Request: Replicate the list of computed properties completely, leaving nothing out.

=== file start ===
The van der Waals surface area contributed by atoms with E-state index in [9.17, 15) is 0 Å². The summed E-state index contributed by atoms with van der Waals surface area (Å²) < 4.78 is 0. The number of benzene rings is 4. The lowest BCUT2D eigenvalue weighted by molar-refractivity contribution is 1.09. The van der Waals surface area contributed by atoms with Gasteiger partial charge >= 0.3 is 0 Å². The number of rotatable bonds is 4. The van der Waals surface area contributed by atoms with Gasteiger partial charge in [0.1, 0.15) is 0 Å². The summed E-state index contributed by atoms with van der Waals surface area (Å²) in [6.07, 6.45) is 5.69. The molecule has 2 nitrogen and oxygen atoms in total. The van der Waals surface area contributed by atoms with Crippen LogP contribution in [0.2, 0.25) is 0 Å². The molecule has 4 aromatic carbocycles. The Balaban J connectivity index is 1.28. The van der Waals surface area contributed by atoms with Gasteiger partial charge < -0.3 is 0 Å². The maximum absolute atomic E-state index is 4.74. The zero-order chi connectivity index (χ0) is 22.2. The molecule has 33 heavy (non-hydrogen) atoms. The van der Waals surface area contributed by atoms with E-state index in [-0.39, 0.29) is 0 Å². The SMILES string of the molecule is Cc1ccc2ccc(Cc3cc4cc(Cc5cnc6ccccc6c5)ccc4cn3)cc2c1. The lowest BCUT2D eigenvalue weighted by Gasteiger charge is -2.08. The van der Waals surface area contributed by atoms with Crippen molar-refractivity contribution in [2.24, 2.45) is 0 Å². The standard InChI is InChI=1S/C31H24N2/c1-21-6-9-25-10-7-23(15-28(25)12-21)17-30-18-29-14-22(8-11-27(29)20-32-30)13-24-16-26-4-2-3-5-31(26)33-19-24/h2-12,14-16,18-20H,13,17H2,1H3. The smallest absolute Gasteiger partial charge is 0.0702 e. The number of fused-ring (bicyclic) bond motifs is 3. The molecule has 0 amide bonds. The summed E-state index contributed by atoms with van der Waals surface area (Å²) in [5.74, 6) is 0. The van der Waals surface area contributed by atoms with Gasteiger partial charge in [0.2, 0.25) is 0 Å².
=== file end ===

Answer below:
The van der Waals surface area contributed by atoms with E-state index in [9.17, 15) is 0 Å². The summed E-state index contributed by atoms with van der Waals surface area (Å²) < 4.78 is 0. The number of benzene rings is 4. The lowest BCUT2D eigenvalue weighted by molar-refractivity contribution is 1.09. The van der Waals surface area contributed by atoms with Gasteiger partial charge >= 0.3 is 0 Å². The number of rotatable bonds is 4. The van der Waals surface area contributed by atoms with Gasteiger partial charge in [0.1, 0.15) is 0 Å². The summed E-state index contributed by atoms with van der Waals surface area (Å²) in [6.07, 6.45) is 5.69. The molecule has 2 nitrogen and oxygen atoms in total. The van der Waals surface area contributed by atoms with Crippen LogP contribution in [0.2, 0.25) is 0 Å². The molecule has 4 aromatic carbocycles. The Balaban J connectivity index is 1.28. The van der Waals surface area contributed by atoms with Gasteiger partial charge < -0.3 is 0 Å². The maximum absolute atomic E-state index is 4.74. The zero-order chi connectivity index (χ0) is 22.2. The molecule has 33 heavy (non-hydrogen) atoms. The van der Waals surface area contributed by atoms with E-state index in [-0.39, 0.29) is 0 Å². The SMILES string of the molecule is Cc1ccc2ccc(Cc3cc4cc(Cc5cnc6ccccc6c5)ccc4cn3)cc2c1. The lowest BCUT2D eigenvalue weighted by Gasteiger charge is -2.08. The van der Waals surface area contributed by atoms with Crippen molar-refractivity contribution in [2.24, 2.45) is 0 Å². The standard InChI is InChI=1S/C31H24N2/c1-21-6-9-25-10-7-23(15-28(25)12-21)17-30-18-29-14-22(8-11-27(29)20-32-30)13-24-16-26-4-2-3-5-31(26)33-19-24/h2-12,14-16,18-20H,13,17H2,1H3. The smallest absolute Gasteiger partial charge is 0.0702 e. The number of fused-ring (bicyclic) bond motifs is 3. The molecule has 0 amide bonds. The summed E-state index contributed by atoms with van der Waals surface area (Å²) in [5.74, 6) is 0. The van der Waals surface area contributed by atoms with Gasteiger partial charge in [0.2, 0.25) is 0 Å².